The history of contemporary music goes back for most of us to the classical age, when baroque styles influenced the sounds people moved to in grand ballrooms. Over the years, it changed and made its way into small shacks in the South where blues was born. It spread across European countries in a ska-like beat, and in some places it evolved into its own entity.

For years we have been inundated by sounds that make us feel emotions we weren’t sure we were capable of, and there are a select few that have come across each decade to give us a chance to experience their abilities not only once, but in several incarnations.

Jon Anderson is best known for his work with the band Yes. Their hit song “Roundabout” is a staple of many music classrooms and the plethora of hits rest nicely on rock ’n’ roll charts all over the world, but it’s what this legendary musician is doing now that has got everybody’s attention.

“I work with a couple dozen people by way of the Internet. I’ll sing melodies and lyrics, and we co-create. I’m working with people in Italy, Australia, Romania, France, England, L.A. and New York. You co-create with these people and you don’t even meet them,” Anderson explains. “You don’t all need to be in the same room. I’ve been there; I’ve done that stuff. So why not use modern technology to co-create now? I’ve been freed from the band routine into a larger world of music.”

This idea has been around for years, and in some cases has led to huge success; just look at the Postal Service. And with that idea comes the next level: Anderson’s own Internet radio station filled with artists who have had the ability to collaborate with him and others. His Facebook page has over 20 pieces of music covering a wide range that inspires tons of new musicians, old and young.

“On HDNet you can see the Contemporary Youth Orchestra of Cleveland, and here in San Luis Obispo there’s a group of musicians, I’m working with them. Teenagers, I enjoy working with them, they are very open. They are still happy about life and aren’t beaten up by the business. A lot of musicians are about the money, where the kids are about the music.”

This kind of mentality and realizing that the youth are the ones pushing music forward from their souls shows the relevance of a musician like Anderson even 40 years after his first songs hit the airwaves. But it’s not just his insight to work with the youth or use technology to push music further, it’s also the understanding that he doesn’t have to be associated with one type of music.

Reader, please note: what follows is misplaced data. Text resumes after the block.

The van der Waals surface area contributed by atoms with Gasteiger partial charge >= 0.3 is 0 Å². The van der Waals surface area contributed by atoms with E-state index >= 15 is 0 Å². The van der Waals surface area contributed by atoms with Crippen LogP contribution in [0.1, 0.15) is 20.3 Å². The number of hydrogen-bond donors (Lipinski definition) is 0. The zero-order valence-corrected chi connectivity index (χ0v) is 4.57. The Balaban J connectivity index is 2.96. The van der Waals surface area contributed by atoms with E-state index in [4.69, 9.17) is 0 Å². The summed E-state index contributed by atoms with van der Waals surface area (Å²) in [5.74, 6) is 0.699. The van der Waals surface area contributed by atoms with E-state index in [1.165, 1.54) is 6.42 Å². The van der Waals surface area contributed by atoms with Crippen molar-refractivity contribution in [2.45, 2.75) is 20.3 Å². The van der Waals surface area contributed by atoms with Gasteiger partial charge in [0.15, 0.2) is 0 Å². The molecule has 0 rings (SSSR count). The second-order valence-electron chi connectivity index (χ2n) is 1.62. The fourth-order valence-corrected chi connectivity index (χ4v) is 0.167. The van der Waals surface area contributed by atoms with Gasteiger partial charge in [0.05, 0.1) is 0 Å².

“Recently I was asked to have my vocals used on Kanye West’s new album. I did it, and it sounds great. People are going to hear my voice and wonder who that Jon Anderson fella is, so I’m happy to see what comes of it.”

It’s that kind of thinking that has allowed Anderson to still be an important figure in music: the willingness to try new things and see what can come from working with artists of all backgrounds.

“You caught me at an interesting time. I’m collaborating with a range of musicians – bands up here in San Luis Obispo and others around the world. We’re trying to do something a bit more adventurous. Keep it upbeat. Like Paul Simon opened up the whole African side of things. There’s so much music out there, there’s so many people out there. You sit and watch people play and it shouldn’t be restricted by record companies, the radio or pop music. That’s a lot of rubbish. They have to make music from their heart.”

It’s a pleasure talking to artists like this. They not only have proved they can create hits, but they still get it. Instead of resting on past success, people like Anderson have chosen to grow and evolve, and in turn, have continued to create something new. To sample a bit of this in true form, pick up the The Living Tree, Anderson’s new album with Rick Wakeman, or his album set to drop later this year titled Survival and Other Stories.

The Living Tree is currently available. For more information, visit